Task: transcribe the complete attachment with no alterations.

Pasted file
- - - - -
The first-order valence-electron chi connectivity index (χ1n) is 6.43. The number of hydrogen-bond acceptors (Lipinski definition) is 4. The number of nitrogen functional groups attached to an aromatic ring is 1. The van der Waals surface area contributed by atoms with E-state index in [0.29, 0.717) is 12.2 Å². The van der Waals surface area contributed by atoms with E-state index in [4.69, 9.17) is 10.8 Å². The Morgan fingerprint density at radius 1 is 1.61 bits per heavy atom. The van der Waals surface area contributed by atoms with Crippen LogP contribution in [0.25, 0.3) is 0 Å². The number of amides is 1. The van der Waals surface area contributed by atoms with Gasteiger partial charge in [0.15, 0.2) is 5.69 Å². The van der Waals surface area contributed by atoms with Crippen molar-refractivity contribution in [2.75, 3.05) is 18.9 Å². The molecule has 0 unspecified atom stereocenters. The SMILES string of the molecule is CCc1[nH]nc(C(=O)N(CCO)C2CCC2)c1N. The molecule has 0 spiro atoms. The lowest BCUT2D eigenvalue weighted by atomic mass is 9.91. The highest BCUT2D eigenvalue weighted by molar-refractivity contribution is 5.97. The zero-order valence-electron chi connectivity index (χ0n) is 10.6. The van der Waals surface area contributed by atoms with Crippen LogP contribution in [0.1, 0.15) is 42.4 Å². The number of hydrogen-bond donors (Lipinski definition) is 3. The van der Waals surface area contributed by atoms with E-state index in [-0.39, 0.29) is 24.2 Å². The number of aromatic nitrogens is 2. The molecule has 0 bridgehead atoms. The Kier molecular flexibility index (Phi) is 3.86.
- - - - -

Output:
The first-order valence-electron chi connectivity index (χ1n) is 6.43. The number of hydrogen-bond acceptors (Lipinski definition) is 4. The number of nitrogen functional groups attached to an aromatic ring is 1. The van der Waals surface area contributed by atoms with E-state index in [0.29, 0.717) is 12.2 Å². The van der Waals surface area contributed by atoms with E-state index in [4.69, 9.17) is 10.8 Å². The Morgan fingerprint density at radius 1 is 1.61 bits per heavy atom. The van der Waals surface area contributed by atoms with Crippen LogP contribution in [0.25, 0.3) is 0 Å². The number of amides is 1. The van der Waals surface area contributed by atoms with Gasteiger partial charge in [0.15, 0.2) is 5.69 Å². The van der Waals surface area contributed by atoms with Crippen molar-refractivity contribution in [2.75, 3.05) is 18.9 Å². The molecule has 0 unspecified atom stereocenters. The SMILES string of the molecule is CCc1[nH]nc(C(=O)N(CCO)C2CCC2)c1N. The molecule has 0 spiro atoms. The lowest BCUT2D eigenvalue weighted by atomic mass is 9.91. The highest BCUT2D eigenvalue weighted by molar-refractivity contribution is 5.97. The zero-order valence-electron chi connectivity index (χ0n) is 10.6. The van der Waals surface area contributed by atoms with Crippen LogP contribution in [0.1, 0.15) is 42.4 Å². The number of hydrogen-bond donors (Lipinski definition) is 3. The van der Waals surface area contributed by atoms with E-state index in [-0.39, 0.29) is 24.2 Å². The number of aromatic nitrogens is 2. The molecule has 0 bridgehead atoms. The Kier molecular flexibility index (Phi) is 3.86.